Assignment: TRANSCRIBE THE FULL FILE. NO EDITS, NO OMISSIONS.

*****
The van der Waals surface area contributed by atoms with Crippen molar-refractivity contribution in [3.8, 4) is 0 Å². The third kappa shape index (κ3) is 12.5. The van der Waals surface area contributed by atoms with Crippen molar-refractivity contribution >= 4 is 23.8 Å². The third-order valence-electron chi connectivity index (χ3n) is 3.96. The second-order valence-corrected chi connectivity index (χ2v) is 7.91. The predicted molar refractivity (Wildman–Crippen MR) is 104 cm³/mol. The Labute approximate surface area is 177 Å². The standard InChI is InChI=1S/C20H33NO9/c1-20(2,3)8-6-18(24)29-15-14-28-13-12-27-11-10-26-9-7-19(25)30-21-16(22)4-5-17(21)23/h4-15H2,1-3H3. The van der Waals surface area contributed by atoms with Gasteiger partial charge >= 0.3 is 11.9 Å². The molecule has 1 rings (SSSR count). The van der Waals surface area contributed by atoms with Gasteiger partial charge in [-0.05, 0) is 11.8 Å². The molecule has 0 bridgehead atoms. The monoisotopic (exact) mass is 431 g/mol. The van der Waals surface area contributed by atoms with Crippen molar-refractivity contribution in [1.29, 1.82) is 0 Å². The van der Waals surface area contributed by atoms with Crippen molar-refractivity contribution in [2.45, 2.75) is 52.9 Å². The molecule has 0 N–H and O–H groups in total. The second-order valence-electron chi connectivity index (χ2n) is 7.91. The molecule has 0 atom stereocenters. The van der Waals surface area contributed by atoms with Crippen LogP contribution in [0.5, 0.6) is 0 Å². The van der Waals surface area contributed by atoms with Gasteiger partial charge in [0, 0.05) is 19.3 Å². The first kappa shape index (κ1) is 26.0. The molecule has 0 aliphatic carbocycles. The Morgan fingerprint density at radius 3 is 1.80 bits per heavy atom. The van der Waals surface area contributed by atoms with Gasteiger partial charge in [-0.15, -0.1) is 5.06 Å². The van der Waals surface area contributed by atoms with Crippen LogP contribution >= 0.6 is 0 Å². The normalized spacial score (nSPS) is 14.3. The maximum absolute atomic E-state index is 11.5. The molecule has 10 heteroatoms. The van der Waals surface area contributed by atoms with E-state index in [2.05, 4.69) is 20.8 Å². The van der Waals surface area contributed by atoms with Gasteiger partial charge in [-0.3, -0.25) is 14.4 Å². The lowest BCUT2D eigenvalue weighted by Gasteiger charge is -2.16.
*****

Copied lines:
The van der Waals surface area contributed by atoms with Crippen molar-refractivity contribution in [3.8, 4) is 0 Å². The third kappa shape index (κ3) is 12.5. The van der Waals surface area contributed by atoms with Crippen molar-refractivity contribution >= 4 is 23.8 Å². The third-order valence-electron chi connectivity index (χ3n) is 3.96. The second-order valence-corrected chi connectivity index (χ2v) is 7.91. The predicted molar refractivity (Wildman–Crippen MR) is 104 cm³/mol. The Labute approximate surface area is 177 Å². The standard InChI is InChI=1S/C20H33NO9/c1-20(2,3)8-6-18(24)29-15-14-28-13-12-27-11-10-26-9-7-19(25)30-21-16(22)4-5-17(21)23/h4-15H2,1-3H3. The van der Waals surface area contributed by atoms with Gasteiger partial charge >= 0.3 is 11.9 Å². The molecule has 1 rings (SSSR count). The van der Waals surface area contributed by atoms with Gasteiger partial charge in [-0.05, 0) is 11.8 Å². The molecule has 0 bridgehead atoms. The monoisotopic (exact) mass is 431 g/mol. The van der Waals surface area contributed by atoms with Crippen molar-refractivity contribution in [1.29, 1.82) is 0 Å². The van der Waals surface area contributed by atoms with Crippen molar-refractivity contribution in [2.45, 2.75) is 52.9 Å². The molecule has 0 N–H and O–H groups in total. The second-order valence-electron chi connectivity index (χ2n) is 7.91. The molecule has 0 atom stereocenters. The van der Waals surface area contributed by atoms with Crippen LogP contribution in [0.5, 0.6) is 0 Å². The van der Waals surface area contributed by atoms with Gasteiger partial charge in [0, 0.05) is 19.3 Å². The first kappa shape index (κ1) is 26.0. The molecule has 0 aliphatic carbocycles. The Morgan fingerprint density at radius 3 is 1.80 bits per heavy atom. The van der Waals surface area contributed by atoms with Gasteiger partial charge in [-0.15, -0.1) is 5.06 Å². The van der Waals surface area contributed by atoms with Crippen LogP contribution >= 0.6 is 0 Å². The normalized spacial score (nSPS) is 14.3. The maximum absolute atomic E-state index is 11.5. The molecule has 10 heteroatoms. The van der Waals surface area contributed by atoms with E-state index in [2.05, 4.69) is 20.8 Å². The van der Waals surface area contributed by atoms with Gasteiger partial charge in [-0.3, -0.25) is 14.4 Å². The lowest BCUT2D eigenvalue weighted by Gasteiger charge is -2.16.